previous next

SCENE II

A public place.
Enter ANTIPHOLUS of Syracuse.

Ant. S.
The gold I gave to Dromio is laid up

Safe at the Centaur; and the heedful slave

Is wander'd forth, in care to seek me out

By computation and mine host's report.

I could not speak with Dromio since at first

I sent him from the mark. See, here he comes. Enter DROMIO of Syracuse.


How now, sir! is your merry humor alter'd?

As you love strokes, so jest with me again.

You know no Centaur? you received no gold?

Your mistress sent to have me home to dinner? (11)

My house was at the Phoenix? Wast thou mad,

That thus so madly thou didst answer me?

Dro. S.
What answer, sir? when spake I such a word?

Ant. S.
Even now, even here, not half an hour since.

Dro. S.
I did not see you since you sent me hence,

Home to the Centaur, with the gold you gave me.

Ant. S.
Villain, thou didst deny the gold's receipt,

And told'st me of a mistress and a dinner;

For which, I hope, thou felt'st I was displeased. (20)

Dro. S.
I am glad to see you in this merry vein:

What means this jest? I pray you, master, tell me.

Ant. S.
Yea, dost thou jeer and flout me in the teeth ?

Think'st thou I jest? Hold, take thou that, and that. [Beating him.


Dro. S.
Hold, sir, for God's sake! now your jest is earnest:

Upon what bargain do you give it me?

Ant. S.
Because that I familiarly sometimes

Do use you for my fool and chat with you,

Your sauciness will jest upon my love

And make a common of my serious hours. (30)

When the sun shines let foolish gnats make sport,

But creep in crannies when he hides his beams.

If you will jest with me, know my aspect

And fashion your demeanor to my looks,

Or I will beat this method in your sconce.

Dro. S.
Sconce call you it? so you would
leave battering, I had rather have it a head:
an you use these blows long, I must get a
sconce for my head and insconce it too; or
else I shall seek my wit in my shoulders. But, (40)
I pray, sir, why am I beaten?

Ant. S.
Dost thou not know?

Dro. S.
Nothing, sir, but that I am beaten.

Ant. S.
Shall I tell you why?

Dro. S.
Ay, sir, and wherefore; for they
say every why hath a wherefore.

Ant. S.
Why, first,--for flouting me; and then, wherefore,--

For urging it the second time to me.

Dro. S.
Was there ever any man thus beaten out of season,

When in the why and the wherefore is neither rhyme nor reason? (50)

Well, sir, I thank you.

Ant. S.
Thank me, sir! for what?

Dro. S.
Marry, sir, for this something that
you gave me for nothing.

Ant. S.
I'll make you amends next, to give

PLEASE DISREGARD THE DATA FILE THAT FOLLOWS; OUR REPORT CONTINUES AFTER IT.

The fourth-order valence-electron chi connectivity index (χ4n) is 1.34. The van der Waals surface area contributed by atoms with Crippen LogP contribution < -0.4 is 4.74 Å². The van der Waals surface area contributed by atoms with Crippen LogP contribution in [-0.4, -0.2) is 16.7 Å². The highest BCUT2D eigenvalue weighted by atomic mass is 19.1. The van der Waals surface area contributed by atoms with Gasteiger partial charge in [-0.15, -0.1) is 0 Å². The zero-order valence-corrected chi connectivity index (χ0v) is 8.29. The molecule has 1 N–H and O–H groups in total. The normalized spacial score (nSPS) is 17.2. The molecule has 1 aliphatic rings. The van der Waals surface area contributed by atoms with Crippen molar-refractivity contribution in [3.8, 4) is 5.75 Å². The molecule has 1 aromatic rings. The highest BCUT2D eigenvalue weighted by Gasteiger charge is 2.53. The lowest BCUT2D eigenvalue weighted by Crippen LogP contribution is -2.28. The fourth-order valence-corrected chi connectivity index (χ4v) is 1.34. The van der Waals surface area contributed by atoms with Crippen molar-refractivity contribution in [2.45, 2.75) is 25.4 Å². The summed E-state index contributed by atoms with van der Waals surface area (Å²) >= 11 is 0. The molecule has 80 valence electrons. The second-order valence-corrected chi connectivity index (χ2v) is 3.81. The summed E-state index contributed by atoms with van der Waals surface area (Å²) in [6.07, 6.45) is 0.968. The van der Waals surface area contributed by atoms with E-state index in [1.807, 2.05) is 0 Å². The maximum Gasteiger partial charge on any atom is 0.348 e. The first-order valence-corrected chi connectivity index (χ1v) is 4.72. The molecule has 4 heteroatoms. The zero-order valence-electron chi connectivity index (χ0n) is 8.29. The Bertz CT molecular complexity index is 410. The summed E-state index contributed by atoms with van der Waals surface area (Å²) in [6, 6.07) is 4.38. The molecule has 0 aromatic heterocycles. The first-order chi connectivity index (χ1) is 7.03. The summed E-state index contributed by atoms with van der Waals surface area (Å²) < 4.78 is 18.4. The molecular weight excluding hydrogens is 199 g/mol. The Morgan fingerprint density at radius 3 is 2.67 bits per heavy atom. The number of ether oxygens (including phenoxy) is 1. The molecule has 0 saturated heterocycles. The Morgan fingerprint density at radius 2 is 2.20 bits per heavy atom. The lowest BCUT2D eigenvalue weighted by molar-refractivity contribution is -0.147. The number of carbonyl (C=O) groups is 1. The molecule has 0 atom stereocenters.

you nothing for something. But say, sir, is it
dinner-time ?

Dro. S.
No, sir; I think the meat wants that I have.

Ant. S.
In good time, sir; what's that?!

Dro. S.
Basting. (60)

Ant. S.
Well, sir, then 'twill be dry.

Dro. S.
If it be, sir, I pray you, eat none of it.

Ant. S.
Your reason?

Dro. S.
Lest it make you choleric and purchase
me another dry basting.

Ant. S.
Well, sir, learn to jest in good time:
there's a time for all things.

Dro. S.
I durst have denied that, before
you were so choleric.

Ant. S.
By what rule, sir?

Dro. S.
Marry, sir, by a rule as plain as (71)
the plain bald pate of father Time himself.

Ant. S.
Let's hear it.

Dro. S.
There's no time for a man to recover
his hair that grows bald by nature.

Ant. S.
May he not do it by fine and recovery?

Dro. S.
Yes, to pay a fine for a periwig and
recover the lost hair of another man.

Ant. S.
Why is Time such a niggard of
hair, being, as it is, so plentiful an excrement?

Dro. S.
Because it is a blessing that he bestows
on beasts; and what he hath scanted
men in hair he hath given them in wit.

Ant. S.
Why, but there's many a man hath
more hair than wit.

Dro. S.
Not a man of those but he hath
the wit to lose his hair.

Ant. S.
Why, thou didst conclude hairy
men plain dealers without wit.

Dro. S.
The plainer dealer, the sooner lost: (90)
yet he loseth it in a kind of jollity.

Ant. S.
For what reason?

Dro. S.
For two; and sound ones too.

Ant. S.
Nay, not sound, I pray you.

Dro. S.
Sure ones, then.

Ant. S.
Nay, not sure, in a thing falsing.

Dro. S.
Certain ones then.

Ant. S.
Name them.

Dro. S.
The one, to save the money that
he spends in trimming; the other that at dinner
they should not drop in his porridge. (100)

Ant. S.
You would all this time have
proved there is no time for all things.

Dro. S.
Marry, and did, sir; namely, no
time to recover hair lost by nature.

Ant. S.
But your reason was not substantial,
why there is no time to recover.

Dro. S.
Thus I mend it: Time himself is
bald and therefore to the world's end will have
bald followers.

Ant. S.
I knew 'twould be a bald conclusion: (111)

But, soft! who wafts us yonder? Enter ADRIANA and LUCIANA.


Adr.
Ay, ay, Antipholus, look strange and frown:

Some other mistress hath thy sweet aspects;

I am not Adriana nor thy wife.

The time was once when thou unurged wouldst vow

That never words were music to thine ear,

That never object pleasing in thine eye,

That never touch well welcome to thy hand,

That never meat sweet-savor'd in thy taste, (120)